Friday, 12 August 2016
With only some ninety days to go the US presidential race is hotting-up as the rival camps do their level best to trash talk the opposition. There are anecdotal reports on social media of opinion poll rigging and lies about both candidates proliferate. So wild are some of these that you would not be at all surprised to see claims that Hillary Clinton has a secret army of ninja assassins to take out dissenting commentators and that Donald Trump plans to hide the national debt under his, er, ‘remarkable’ hair.
Trump supporters are hoping that Clinton’s much-speculated-upon health issues reveal themselves spectacularly in a live-TV meltdown ending in catatonia, while they frantically try to locate Catatonia on the map. Hillary’s supporters are expecting that just sitting back and giving him free reign will lead to the revelation that ‘The Donald’ is nothing more than a blast of hot air, the venting of which has much the same substance regardless of which major orifice it is vented from.
But until either candidate spectacularly self-destructs the hustings continue, to which end Hillary found herself in a Native American reservation in a barren mid-western state, courting the votes of whom Donald would undoubtedly refer to as immigrants from Red India. She made quite a speech: "I promise better education and better life opportunities for Native American children!" she declared.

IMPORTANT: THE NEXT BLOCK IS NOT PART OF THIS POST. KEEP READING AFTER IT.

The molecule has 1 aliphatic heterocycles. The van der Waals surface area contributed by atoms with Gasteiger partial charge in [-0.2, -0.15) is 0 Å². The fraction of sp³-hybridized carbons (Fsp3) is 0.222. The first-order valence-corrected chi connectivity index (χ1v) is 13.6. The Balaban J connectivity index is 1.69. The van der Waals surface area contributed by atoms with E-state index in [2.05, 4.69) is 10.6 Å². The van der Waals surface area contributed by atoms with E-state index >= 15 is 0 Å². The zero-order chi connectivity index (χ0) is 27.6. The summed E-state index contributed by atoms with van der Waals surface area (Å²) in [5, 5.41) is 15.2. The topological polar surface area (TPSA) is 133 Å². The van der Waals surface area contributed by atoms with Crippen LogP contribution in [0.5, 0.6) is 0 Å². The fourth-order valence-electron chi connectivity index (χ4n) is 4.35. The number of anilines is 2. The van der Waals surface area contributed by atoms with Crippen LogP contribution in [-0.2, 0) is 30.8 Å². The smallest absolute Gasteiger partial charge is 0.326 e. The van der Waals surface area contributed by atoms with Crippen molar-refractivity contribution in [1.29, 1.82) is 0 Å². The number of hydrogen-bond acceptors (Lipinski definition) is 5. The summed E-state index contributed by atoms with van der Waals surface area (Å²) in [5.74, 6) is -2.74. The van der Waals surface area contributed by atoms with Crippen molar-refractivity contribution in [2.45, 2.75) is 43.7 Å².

The crowd went wild, shouting “Hoya! Hoya!” a few at the back smiled and began to ululate. Clinton was emboldened and continued. “I promise more social reforms and job opportunities for Native Americans!” And again the crowd responded with a cry of “Hoya! Hoya!” The Clinton aides smiled and took notes as photographers and documentary makers recorded the scenes as she made her closing statements. “This land is your land,” she said “and when I become president I will make it my duty to preserve forever your precious heritage and secure your rightful stake in governing this proud nation!”
She was cheered from the stage by a stamping of feet, the raising of arms and the resounding chorus of “Hoya! Hoya! Hoya!” This was surely in the bag. Next stop, a few reservation homestead visits, a tour of the casino and back to civilisation and a nice hot bath. The cameras recorded her glad-handing and well-rehearsed feigning of interest as she was shown around the modest homestead of a tribal elder and protector of the reservation’s buffalo herd.
The herd in the distance looked impressive, grazing out on the prairie, but how much better would it look for Hillary to be photographed among these mighty symbols of the American story? She asked, would it be possible to see the impressive beasts up close? The chief nodded and said “Sure, but you should wear these.” He offered up a pair of ancient, beat-up moccasins. Hillary took them reverentially, assuming she had been entrusted with a gift of native craft of great value and was effusive in her thanks. “You are welcome,” said the chief, “I would hate if your shoes got covered in hoya...”